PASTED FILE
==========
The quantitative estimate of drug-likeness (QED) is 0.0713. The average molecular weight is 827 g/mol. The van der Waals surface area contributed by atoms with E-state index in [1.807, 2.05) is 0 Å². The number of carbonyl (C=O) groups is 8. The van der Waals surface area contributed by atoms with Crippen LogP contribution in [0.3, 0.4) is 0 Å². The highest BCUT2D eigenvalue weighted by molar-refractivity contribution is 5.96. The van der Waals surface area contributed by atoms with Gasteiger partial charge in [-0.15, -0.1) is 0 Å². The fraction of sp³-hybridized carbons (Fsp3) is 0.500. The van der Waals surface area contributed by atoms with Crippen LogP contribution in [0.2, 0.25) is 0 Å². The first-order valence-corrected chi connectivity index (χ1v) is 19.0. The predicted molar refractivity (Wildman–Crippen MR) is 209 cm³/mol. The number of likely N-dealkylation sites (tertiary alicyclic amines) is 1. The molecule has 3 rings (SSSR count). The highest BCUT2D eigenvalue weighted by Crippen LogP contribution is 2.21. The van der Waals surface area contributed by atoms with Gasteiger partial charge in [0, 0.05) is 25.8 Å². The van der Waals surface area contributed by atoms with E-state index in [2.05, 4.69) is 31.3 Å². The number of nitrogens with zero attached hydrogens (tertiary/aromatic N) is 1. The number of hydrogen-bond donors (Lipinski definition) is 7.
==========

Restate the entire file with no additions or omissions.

The quantitative estimate of drug-likeness (QED) is 0.0713. The average molecular weight is 827 g/mol. The van der Waals surface area contributed by atoms with E-state index in [1.807, 2.05) is 0 Å². The number of carbonyl (C=O) groups is 8. The van der Waals surface area contributed by atoms with Crippen LogP contribution in [0.3, 0.4) is 0 Å². The highest BCUT2D eigenvalue weighted by molar-refractivity contribution is 5.96. The van der Waals surface area contributed by atoms with Gasteiger partial charge in [-0.15, -0.1) is 0 Å². The fraction of sp³-hybridized carbons (Fsp3) is 0.500. The van der Waals surface area contributed by atoms with Crippen LogP contribution in [0.2, 0.25) is 0 Å². The first-order valence-corrected chi connectivity index (χ1v) is 19.0. The predicted molar refractivity (Wildman–Crippen MR) is 209 cm³/mol. The number of likely N-dealkylation sites (tertiary alicyclic amines) is 1. The molecule has 3 rings (SSSR count). The highest BCUT2D eigenvalue weighted by Crippen LogP contribution is 2.21. The van der Waals surface area contributed by atoms with Gasteiger partial charge in [0, 0.05) is 25.8 Å². The van der Waals surface area contributed by atoms with E-state index in [2.05, 4.69) is 31.3 Å². The number of nitrogens with zero attached hydrogens (tertiary/aromatic N) is 1. The number of hydrogen-bond donors (Lipinski definition) is 7.